The US rights activist released yesterday from a Burmese prison has described how he was tortured during interrogation by intelligence agents last year.
Burmese-born Kyaw Zaw Lwin, also known as Nyi Nyi Aung, arrived in Bangkok airport yesterday after being held in detention since September last year.
He told DVB that he had been taken to Rangoon’s Insein prison from another prison on the evening of 17 March and informed by prison authorities that he was going to be released the next morning.
“I began to realise I was going to be released. As my [mother and cousins] are imprisoned I was met by my relatives in Insein prison’s guest room,” he said.
A diplomat at the US embassy in Rangoon officially announced his release yesterday. Kyaw Zaw Lwin was asked to sign an agreement “vowing that I acknowledge that I will have to serve my remaining prison sentence if I get charged again in Burma”.
The activist’s aunt, Khin Khin Swe, said that he was accompanied to the plane by the US embassy counsellor.
Kyaw Zaw Lwin went on to describe how he was “mentally and physically tortured” after being arrested at Rangoon airport on 3 September, following which he was convicted on charges of fraud and forgery and sentenced to three years with hard labour.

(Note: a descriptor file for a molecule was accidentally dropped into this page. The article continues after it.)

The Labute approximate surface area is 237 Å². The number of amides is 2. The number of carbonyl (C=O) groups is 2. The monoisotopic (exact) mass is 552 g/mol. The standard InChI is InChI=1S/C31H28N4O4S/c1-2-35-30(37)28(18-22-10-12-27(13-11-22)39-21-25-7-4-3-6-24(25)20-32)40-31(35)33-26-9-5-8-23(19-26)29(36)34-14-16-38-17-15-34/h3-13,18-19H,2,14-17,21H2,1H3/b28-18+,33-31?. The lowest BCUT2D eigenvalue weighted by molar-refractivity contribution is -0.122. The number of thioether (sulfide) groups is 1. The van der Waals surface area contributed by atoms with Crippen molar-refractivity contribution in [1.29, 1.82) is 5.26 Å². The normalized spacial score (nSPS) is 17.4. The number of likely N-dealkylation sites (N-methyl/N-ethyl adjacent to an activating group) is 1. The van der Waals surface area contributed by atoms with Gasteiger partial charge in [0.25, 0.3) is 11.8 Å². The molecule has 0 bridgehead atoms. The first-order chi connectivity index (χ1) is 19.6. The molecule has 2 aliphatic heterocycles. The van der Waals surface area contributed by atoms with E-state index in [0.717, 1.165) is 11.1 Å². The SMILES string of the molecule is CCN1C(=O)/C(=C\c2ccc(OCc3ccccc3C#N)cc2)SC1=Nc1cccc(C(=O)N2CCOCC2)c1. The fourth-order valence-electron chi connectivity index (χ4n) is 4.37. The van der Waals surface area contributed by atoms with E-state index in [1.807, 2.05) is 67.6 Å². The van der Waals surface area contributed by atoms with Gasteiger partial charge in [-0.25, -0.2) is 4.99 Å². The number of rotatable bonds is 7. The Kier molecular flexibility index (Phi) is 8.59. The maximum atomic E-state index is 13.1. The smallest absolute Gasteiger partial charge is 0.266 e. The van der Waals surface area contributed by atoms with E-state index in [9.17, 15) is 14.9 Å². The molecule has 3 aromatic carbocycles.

“I was punched and had my fingers bent and also threatened with a knee to the face. I wasn’t allowed to lie down for 12 days in a row [during interrogation] and then another 14 days before I was sent to the prison,” he said.
Critics of the ruling junta in Burma said that he was being punished for his high-profile activist work, which included delivering a petition with 600,000 signatures to UN chief Ban Ki-moon calling for the release of political prisoners in Burma.
“I was arrested without a warrant as some as I came out of the plane. I believe it was politically motivated; I was detained for a reason I don’t know,” he said. “I didn’t break any law – I am a person working to bring about a change for Burma and its people’s freedom.”
The reason for his early release remains unclear. His arrest and sentencing drew international condemnation, and the US has repeatedly called for his release, although there had been little inkling prior to Wednesday that this would take place.
Both his mother and two cousins remain in prison in Burma following their role in the September 2007 monk-led uprising. One cousin was given a 65-year sentence.
“In our country the administrative, the legal and the justice pillars have no independence,” he told DVB. “These are merely surviving under the rulers of the country.”